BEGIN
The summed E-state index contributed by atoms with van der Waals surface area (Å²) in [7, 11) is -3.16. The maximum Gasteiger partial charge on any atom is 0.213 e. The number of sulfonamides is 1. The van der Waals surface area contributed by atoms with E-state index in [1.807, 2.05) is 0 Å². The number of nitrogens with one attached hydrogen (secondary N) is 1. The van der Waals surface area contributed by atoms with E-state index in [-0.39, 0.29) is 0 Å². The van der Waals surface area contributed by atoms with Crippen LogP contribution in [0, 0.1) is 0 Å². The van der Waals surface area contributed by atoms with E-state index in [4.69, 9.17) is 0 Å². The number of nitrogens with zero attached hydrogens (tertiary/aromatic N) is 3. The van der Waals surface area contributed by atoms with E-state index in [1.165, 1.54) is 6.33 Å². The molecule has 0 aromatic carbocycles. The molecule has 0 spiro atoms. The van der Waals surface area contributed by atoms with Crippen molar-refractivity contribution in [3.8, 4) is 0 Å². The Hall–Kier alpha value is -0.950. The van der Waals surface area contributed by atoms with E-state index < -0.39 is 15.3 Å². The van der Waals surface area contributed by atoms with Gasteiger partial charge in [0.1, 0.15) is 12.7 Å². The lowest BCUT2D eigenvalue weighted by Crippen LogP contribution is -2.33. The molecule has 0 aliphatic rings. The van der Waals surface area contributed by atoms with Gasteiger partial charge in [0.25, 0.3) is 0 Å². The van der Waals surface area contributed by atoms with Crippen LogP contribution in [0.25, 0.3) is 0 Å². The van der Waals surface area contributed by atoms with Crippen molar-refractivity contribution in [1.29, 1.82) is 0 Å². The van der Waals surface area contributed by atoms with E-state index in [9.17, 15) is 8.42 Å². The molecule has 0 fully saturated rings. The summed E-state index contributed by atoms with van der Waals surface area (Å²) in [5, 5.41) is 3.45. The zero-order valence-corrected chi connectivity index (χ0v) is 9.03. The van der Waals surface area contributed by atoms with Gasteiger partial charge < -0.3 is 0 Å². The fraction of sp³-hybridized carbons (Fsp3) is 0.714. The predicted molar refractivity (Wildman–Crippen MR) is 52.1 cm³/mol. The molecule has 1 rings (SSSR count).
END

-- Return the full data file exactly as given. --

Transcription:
The summed E-state index contributed by atoms with van der Waals surface area (Å²) in [7, 11) is -3.16. The maximum Gasteiger partial charge on any atom is 0.213 e. The number of sulfonamides is 1. The van der Waals surface area contributed by atoms with E-state index in [1.807, 2.05) is 0 Å². The number of nitrogens with one attached hydrogen (secondary N) is 1. The van der Waals surface area contributed by atoms with E-state index in [-0.39, 0.29) is 0 Å². The van der Waals surface area contributed by atoms with Crippen LogP contribution in [0, 0.1) is 0 Å². The van der Waals surface area contributed by atoms with E-state index in [4.69, 9.17) is 0 Å². The number of nitrogens with zero attached hydrogens (tertiary/aromatic N) is 3. The van der Waals surface area contributed by atoms with E-state index in [1.165, 1.54) is 6.33 Å². The molecule has 0 aromatic carbocycles. The molecule has 0 spiro atoms. The van der Waals surface area contributed by atoms with Crippen molar-refractivity contribution in [3.8, 4) is 0 Å². The Hall–Kier alpha value is -0.950. The van der Waals surface area contributed by atoms with E-state index < -0.39 is 15.3 Å². The van der Waals surface area contributed by atoms with Gasteiger partial charge in [0.1, 0.15) is 12.7 Å². The lowest BCUT2D eigenvalue weighted by Crippen LogP contribution is -2.33. The molecule has 0 aliphatic rings. The van der Waals surface area contributed by atoms with Gasteiger partial charge in [0.25, 0.3) is 0 Å². The van der Waals surface area contributed by atoms with Crippen LogP contribution in [0.25, 0.3) is 0 Å². The van der Waals surface area contributed by atoms with Crippen molar-refractivity contribution in [1.29, 1.82) is 0 Å². The van der Waals surface area contributed by atoms with E-state index in [9.17, 15) is 8.42 Å². The molecule has 0 fully saturated rings. The summed E-state index contributed by atoms with van der Waals surface area (Å²) in [5, 5.41) is 3.45. The zero-order valence-corrected chi connectivity index (χ0v) is 9.03. The van der Waals surface area contributed by atoms with Gasteiger partial charge < -0.3 is 0 Å². The fraction of sp³-hybridized carbons (Fsp3) is 0.714. The predicted molar refractivity (Wildman–Crippen MR) is 52.1 cm³/mol. The molecule has 1 rings (SSSR count).